Wednesday, September 28, 2022
Oklahomans are being asked to intervene with their lawmakers as the Cherokee Nation pushes Congress again for a treaty-promised delegate in the U.S. House of Representatives. Cherokee Nation Principal Chief Chuck Hoskin Jr. in August 2019 announced Kimberly Teehee would be designated to represent the tribe and its 437,000 citizens in Washington, D.C. Three years later, Congress has yet to approve Teehee as a delegate with the ability to speak on the floor and vote, though only in committee.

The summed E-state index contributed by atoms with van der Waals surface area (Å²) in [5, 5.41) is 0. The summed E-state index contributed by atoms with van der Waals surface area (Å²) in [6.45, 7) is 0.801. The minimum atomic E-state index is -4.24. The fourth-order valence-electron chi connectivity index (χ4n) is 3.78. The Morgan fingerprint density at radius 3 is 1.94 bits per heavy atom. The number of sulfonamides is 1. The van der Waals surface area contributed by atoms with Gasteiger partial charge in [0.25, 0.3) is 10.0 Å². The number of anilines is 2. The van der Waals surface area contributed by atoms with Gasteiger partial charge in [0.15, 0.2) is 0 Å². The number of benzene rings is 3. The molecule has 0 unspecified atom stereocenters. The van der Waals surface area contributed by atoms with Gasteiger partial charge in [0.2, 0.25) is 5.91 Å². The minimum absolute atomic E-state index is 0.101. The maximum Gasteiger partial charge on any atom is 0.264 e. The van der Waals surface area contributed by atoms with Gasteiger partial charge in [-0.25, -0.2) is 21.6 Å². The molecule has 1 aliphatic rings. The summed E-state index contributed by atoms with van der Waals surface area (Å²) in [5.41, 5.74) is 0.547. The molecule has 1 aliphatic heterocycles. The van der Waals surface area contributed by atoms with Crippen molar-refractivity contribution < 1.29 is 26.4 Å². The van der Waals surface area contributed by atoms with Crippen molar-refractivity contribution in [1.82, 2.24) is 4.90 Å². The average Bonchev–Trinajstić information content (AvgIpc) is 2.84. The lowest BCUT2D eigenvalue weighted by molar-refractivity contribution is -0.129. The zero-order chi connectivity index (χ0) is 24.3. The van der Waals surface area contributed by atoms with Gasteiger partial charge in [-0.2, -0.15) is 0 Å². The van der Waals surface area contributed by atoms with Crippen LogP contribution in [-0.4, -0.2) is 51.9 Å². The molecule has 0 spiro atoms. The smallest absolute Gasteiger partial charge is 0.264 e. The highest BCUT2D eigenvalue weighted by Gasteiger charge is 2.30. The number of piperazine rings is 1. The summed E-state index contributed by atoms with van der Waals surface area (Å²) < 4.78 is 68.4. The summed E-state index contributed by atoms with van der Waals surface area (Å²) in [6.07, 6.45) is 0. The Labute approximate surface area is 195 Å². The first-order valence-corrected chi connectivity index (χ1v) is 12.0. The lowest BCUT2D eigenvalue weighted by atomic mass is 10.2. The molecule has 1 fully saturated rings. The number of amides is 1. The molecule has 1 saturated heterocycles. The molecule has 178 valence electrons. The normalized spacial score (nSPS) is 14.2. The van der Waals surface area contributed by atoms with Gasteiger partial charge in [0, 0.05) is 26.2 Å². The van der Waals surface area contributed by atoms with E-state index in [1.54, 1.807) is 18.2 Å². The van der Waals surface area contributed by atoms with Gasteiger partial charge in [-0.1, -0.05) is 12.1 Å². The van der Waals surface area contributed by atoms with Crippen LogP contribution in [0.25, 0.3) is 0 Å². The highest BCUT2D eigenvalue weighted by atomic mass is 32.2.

"It is past time for the United States government to honor its promise," Hoskin said in a statement Thursday about the campaign to seat the Cherokee Nation delegate.
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